Once I saw the results I was delighted by the quality of printing. Today computers control the printing perfectly.  It was not always this way. I remember that when my first photobook was printed by artisan printers in Italy 20 years ago, the master craftsmen on the presses would inspect each page and manually dial up or down the inks to get the right level.  I stayed in a small room for a week at the printing plant to approve the printing. They printed 24 hours a day, so at night they would wake me to come inspect their color tweeks on the fresh pages. But even that dedicated attention did not produce colors that the computer-controlled presses can produce today — and I no longer need to visit the presses. Vanishing Asia is rife with colors exploding on every page, and this new digital precision allows all the colors to be displayed without the compromises and tradeoffs that have governed color printing in the past. 

Running 24 hours a day the printing play quickly piles up 4 million pages,  stacked on pallets.  As this video taken in the warehouse in Turkey shows, there are a lot of pallets, temporarily wrapped in plastic, as they await binding into books. Stacks of paper as far as one can see. Vanishing Asia is not vanished yet!

The books are too big to fit on the ordinary binding machines, so all 4,000 volumes will be bound by hand. Machines are still involved, but human hands feed the sheets into the smaller machines. The full binding process took about one month.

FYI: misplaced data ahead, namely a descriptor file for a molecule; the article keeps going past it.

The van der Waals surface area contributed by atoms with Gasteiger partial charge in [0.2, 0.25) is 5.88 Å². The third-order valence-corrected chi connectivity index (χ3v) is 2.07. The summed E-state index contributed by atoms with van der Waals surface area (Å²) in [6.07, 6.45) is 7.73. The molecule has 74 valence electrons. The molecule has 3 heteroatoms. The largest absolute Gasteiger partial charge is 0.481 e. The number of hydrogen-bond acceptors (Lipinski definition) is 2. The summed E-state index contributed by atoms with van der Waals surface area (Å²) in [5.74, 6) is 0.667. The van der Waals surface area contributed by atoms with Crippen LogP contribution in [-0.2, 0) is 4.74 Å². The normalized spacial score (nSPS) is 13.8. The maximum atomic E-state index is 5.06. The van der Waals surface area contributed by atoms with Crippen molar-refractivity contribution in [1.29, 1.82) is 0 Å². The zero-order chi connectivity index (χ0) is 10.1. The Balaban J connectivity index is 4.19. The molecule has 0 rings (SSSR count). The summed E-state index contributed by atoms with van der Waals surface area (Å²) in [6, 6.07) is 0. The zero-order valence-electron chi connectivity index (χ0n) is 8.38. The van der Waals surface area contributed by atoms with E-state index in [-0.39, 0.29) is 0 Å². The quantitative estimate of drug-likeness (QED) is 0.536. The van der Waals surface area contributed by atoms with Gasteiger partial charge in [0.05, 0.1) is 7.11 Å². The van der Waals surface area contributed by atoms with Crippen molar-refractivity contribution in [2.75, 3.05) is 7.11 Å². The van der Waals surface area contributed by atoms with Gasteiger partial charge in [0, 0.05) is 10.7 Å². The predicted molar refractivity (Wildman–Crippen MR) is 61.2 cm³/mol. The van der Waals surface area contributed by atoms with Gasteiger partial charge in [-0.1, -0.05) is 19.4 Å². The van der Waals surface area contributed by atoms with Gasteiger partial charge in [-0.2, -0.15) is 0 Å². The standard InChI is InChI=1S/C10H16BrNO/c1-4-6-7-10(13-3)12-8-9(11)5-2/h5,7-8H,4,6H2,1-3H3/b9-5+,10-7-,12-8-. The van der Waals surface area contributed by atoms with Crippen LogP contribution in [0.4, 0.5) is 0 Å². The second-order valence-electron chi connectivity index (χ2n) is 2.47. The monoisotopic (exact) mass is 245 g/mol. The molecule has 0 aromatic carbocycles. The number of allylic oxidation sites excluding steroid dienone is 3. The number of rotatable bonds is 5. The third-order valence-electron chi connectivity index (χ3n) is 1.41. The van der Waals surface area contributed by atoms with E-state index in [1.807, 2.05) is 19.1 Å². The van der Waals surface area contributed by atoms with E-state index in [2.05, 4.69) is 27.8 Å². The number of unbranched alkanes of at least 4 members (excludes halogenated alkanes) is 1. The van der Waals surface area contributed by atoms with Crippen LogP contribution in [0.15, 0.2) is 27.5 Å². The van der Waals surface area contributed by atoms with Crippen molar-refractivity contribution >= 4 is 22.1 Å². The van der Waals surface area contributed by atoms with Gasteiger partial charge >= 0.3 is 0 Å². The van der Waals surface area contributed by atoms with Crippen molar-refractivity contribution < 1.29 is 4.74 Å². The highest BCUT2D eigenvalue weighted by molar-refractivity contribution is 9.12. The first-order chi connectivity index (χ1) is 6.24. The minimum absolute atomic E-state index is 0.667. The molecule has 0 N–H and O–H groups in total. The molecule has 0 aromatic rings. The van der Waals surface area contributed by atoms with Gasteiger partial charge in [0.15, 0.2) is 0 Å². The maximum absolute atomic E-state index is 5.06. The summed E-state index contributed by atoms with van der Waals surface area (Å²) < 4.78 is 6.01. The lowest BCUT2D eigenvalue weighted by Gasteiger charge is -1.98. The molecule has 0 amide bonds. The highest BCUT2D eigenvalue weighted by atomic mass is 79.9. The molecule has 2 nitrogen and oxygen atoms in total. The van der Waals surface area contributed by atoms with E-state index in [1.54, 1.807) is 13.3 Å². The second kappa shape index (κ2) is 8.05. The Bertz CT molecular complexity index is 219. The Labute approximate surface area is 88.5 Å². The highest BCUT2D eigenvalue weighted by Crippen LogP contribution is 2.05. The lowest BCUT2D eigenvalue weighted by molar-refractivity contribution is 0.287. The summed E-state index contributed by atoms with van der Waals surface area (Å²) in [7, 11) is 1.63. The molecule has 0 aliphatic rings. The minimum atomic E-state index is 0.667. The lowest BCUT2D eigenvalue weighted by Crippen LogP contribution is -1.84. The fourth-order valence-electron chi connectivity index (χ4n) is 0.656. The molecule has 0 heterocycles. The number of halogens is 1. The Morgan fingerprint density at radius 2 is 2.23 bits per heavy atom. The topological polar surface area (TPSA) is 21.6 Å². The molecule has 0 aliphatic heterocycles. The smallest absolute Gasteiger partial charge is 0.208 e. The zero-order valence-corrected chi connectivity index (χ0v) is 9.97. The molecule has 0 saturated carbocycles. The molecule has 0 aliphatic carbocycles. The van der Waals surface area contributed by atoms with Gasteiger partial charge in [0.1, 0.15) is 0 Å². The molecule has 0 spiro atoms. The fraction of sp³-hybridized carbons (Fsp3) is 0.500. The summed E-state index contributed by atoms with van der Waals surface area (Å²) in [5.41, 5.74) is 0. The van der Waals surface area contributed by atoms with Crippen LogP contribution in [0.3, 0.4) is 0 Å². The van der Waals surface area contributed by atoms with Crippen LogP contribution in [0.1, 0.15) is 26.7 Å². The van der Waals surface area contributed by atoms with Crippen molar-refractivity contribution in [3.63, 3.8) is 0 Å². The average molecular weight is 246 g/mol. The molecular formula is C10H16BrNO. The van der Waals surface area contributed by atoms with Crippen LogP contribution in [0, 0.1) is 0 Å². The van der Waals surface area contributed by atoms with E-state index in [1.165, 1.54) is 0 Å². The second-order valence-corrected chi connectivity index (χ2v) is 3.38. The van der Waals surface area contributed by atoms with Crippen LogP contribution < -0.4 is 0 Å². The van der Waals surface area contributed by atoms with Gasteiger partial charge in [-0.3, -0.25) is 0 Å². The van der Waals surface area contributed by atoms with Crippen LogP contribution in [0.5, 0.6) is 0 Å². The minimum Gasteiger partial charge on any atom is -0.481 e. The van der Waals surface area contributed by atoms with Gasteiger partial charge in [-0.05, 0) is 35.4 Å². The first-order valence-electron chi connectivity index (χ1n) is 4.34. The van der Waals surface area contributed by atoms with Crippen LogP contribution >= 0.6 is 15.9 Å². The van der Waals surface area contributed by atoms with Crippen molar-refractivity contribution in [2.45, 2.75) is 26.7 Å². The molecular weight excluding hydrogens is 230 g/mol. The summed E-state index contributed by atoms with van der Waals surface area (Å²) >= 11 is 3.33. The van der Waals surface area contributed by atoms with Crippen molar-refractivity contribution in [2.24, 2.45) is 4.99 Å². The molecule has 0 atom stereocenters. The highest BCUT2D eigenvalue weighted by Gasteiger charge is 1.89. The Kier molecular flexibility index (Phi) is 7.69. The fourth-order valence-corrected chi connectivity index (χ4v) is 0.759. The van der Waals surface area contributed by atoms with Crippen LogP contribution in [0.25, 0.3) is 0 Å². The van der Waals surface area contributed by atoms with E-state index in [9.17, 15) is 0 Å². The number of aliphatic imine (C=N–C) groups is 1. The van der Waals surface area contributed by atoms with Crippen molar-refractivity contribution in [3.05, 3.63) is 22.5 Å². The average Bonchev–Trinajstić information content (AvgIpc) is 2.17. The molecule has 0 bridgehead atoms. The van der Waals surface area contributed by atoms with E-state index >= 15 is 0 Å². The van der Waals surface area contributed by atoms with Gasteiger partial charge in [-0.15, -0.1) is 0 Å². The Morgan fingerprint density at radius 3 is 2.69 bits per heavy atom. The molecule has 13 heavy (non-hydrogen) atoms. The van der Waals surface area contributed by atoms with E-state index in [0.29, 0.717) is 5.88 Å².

A huge challenge for this book was designing a shipping carton strong enough to deliver  a 26-pound (11.5 kg) book across the oceans and continents without damage. Each book set gets its own shipping carton right from the factory which is used to ship it in the mail.  This is no small feat of engineering since the cardboard box must carry this concentrated weight (as much as a sack of concrete) and it can easily ding a book in transit. We went through many iterations, and had the printer test drop boxes in the factory to get a crash-proof design. I even hired a cardboard package designer to come up with one that would protect the fragile corners of the box set.

In the first week of September I got the first advance copy, bound by hand. It was a joy to unbox the first set of books sent from the printer.  I cut open the packaging and tried to lift the 3-volume set out of the box. It is surprisingly massive and heavy — be forewarned. Once out and opened, I could see the printed colors are glorious; the images crisp, the paper smooth. I love the sewn binding, which means these huge books lie pretty flat when opened, enabling a full view of the two-page spreads. I spent the next day paging through all 1,080 pages, one by one, to verify the quality is consistent all the way through — and it is! I was happy; the books were fabulous.

This first copy was the approval copy. I gave the printer the OK, so they bound all the printed and folded signatures, and began packing them up onto pallets. There are a lot of books. In the end there will be 3 shipping containers full of books. They are on their way around the world. 

Trying out the map as an “end paper” on the prototype.
I glued the cloth spine over the pages to make a spine for the prototype.
My hand-bound full-page count prototype with cardboard covers.
Pressing the cover and end paper inside to the bound book at Key Bookbinders.
The bookbinders made the cover for the prototype.
The unboxing of the bound prototype.
A blank prototype of the book divided into 3 volumes.